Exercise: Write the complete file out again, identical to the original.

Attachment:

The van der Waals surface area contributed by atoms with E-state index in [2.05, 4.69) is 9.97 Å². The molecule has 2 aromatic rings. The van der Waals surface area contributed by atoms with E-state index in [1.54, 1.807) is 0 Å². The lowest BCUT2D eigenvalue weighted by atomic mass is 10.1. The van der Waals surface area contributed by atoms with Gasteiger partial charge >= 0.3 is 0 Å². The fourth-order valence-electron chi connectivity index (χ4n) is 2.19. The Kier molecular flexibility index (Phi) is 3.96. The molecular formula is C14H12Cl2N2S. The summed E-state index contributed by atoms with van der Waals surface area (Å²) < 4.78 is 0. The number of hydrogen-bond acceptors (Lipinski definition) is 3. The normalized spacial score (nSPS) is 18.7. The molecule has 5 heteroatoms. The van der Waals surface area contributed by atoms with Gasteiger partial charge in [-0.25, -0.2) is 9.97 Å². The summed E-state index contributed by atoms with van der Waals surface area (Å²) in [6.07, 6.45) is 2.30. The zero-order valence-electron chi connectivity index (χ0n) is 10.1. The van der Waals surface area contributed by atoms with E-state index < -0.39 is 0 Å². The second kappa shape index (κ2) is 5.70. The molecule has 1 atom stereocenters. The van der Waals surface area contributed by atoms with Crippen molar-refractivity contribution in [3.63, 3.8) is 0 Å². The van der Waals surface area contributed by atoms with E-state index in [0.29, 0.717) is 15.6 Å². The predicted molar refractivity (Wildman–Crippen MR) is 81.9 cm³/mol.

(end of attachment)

The van der Waals surface area contributed by atoms with E-state index in [2.05, 4.69) is 9.97 Å². The molecule has 2 aromatic rings. The van der Waals surface area contributed by atoms with E-state index in [1.54, 1.807) is 0 Å². The lowest BCUT2D eigenvalue weighted by atomic mass is 10.1. The van der Waals surface area contributed by atoms with Gasteiger partial charge >= 0.3 is 0 Å². The fourth-order valence-electron chi connectivity index (χ4n) is 2.19. The Kier molecular flexibility index (Phi) is 3.96. The molecular formula is C14H12Cl2N2S. The summed E-state index contributed by atoms with van der Waals surface area (Å²) < 4.78 is 0. The number of hydrogen-bond acceptors (Lipinski definition) is 3. The normalized spacial score (nSPS) is 18.7. The molecule has 5 heteroatoms. The van der Waals surface area contributed by atoms with Gasteiger partial charge in [-0.25, -0.2) is 9.97 Å². The summed E-state index contributed by atoms with van der Waals surface area (Å²) in [6.07, 6.45) is 2.30. The zero-order valence-electron chi connectivity index (χ0n) is 10.1. The van der Waals surface area contributed by atoms with E-state index < -0.39 is 0 Å². The second kappa shape index (κ2) is 5.70. The molecule has 1 atom stereocenters. The van der Waals surface area contributed by atoms with Crippen molar-refractivity contribution in [3.63, 3.8) is 0 Å². The van der Waals surface area contributed by atoms with E-state index in [0.29, 0.717) is 15.6 Å². The predicted molar refractivity (Wildman–Crippen MR) is 81.9 cm³/mol.